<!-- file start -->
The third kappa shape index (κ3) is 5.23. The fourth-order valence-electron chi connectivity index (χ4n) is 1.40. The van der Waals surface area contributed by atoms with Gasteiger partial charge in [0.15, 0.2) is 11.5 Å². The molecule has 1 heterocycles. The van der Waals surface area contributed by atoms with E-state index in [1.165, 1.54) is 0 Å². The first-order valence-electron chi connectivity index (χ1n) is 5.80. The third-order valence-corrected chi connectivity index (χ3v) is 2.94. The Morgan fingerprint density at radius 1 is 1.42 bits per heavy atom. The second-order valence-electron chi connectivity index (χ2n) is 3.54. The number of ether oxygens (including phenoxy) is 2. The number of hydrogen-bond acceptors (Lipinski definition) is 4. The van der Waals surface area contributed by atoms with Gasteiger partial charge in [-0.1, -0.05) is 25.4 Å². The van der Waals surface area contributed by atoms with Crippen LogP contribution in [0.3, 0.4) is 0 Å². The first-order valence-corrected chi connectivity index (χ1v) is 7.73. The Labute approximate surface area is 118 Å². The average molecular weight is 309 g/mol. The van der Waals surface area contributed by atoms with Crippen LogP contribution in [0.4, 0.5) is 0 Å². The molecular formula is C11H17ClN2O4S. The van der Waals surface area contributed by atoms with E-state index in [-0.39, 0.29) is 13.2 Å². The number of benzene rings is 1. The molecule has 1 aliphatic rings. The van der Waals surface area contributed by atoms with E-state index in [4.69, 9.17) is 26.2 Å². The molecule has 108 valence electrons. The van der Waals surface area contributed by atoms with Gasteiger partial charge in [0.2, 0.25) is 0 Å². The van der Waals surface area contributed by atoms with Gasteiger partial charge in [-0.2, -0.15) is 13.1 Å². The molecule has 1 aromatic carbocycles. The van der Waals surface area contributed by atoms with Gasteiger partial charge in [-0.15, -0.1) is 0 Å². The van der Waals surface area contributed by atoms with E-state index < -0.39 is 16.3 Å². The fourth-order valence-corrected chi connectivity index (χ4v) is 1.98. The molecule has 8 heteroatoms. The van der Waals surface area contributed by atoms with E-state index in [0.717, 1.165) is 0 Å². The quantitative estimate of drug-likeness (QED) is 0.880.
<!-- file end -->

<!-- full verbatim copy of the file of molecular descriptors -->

The third kappa shape index (κ3) is 5.23. The fourth-order valence-electron chi connectivity index (χ4n) is 1.40. The van der Waals surface area contributed by atoms with Gasteiger partial charge in [0.15, 0.2) is 11.5 Å². The molecule has 1 heterocycles. The van der Waals surface area contributed by atoms with E-state index in [1.165, 1.54) is 0 Å². The first-order valence-electron chi connectivity index (χ1n) is 5.80. The third-order valence-corrected chi connectivity index (χ3v) is 2.94. The Morgan fingerprint density at radius 1 is 1.42 bits per heavy atom. The second-order valence-electron chi connectivity index (χ2n) is 3.54. The number of ether oxygens (including phenoxy) is 2. The number of hydrogen-bond acceptors (Lipinski definition) is 4. The van der Waals surface area contributed by atoms with Gasteiger partial charge in [-0.1, -0.05) is 25.4 Å². The van der Waals surface area contributed by atoms with Crippen LogP contribution in [0.3, 0.4) is 0 Å². The first-order valence-corrected chi connectivity index (χ1v) is 7.73. The Labute approximate surface area is 118 Å². The average molecular weight is 309 g/mol. The van der Waals surface area contributed by atoms with Crippen LogP contribution in [0.4, 0.5) is 0 Å². The molecular formula is C11H17ClN2O4S. The van der Waals surface area contributed by atoms with E-state index in [-0.39, 0.29) is 13.2 Å². The number of benzene rings is 1. The molecule has 1 aliphatic rings. The van der Waals surface area contributed by atoms with E-state index in [4.69, 9.17) is 26.2 Å². The molecule has 108 valence electrons. The van der Waals surface area contributed by atoms with Gasteiger partial charge in [0.2, 0.25) is 0 Å². The van der Waals surface area contributed by atoms with Gasteiger partial charge in [-0.2, -0.15) is 13.1 Å². The molecule has 1 aromatic carbocycles. The van der Waals surface area contributed by atoms with Gasteiger partial charge in [-0.15, -0.1) is 0 Å². The van der Waals surface area contributed by atoms with E-state index < -0.39 is 16.3 Å². The fourth-order valence-corrected chi connectivity index (χ4v) is 1.98. The molecule has 8 heteroatoms. The van der Waals surface area contributed by atoms with E-state index in [0.717, 1.165) is 0 Å². The quantitative estimate of drug-likeness (QED) is 0.880.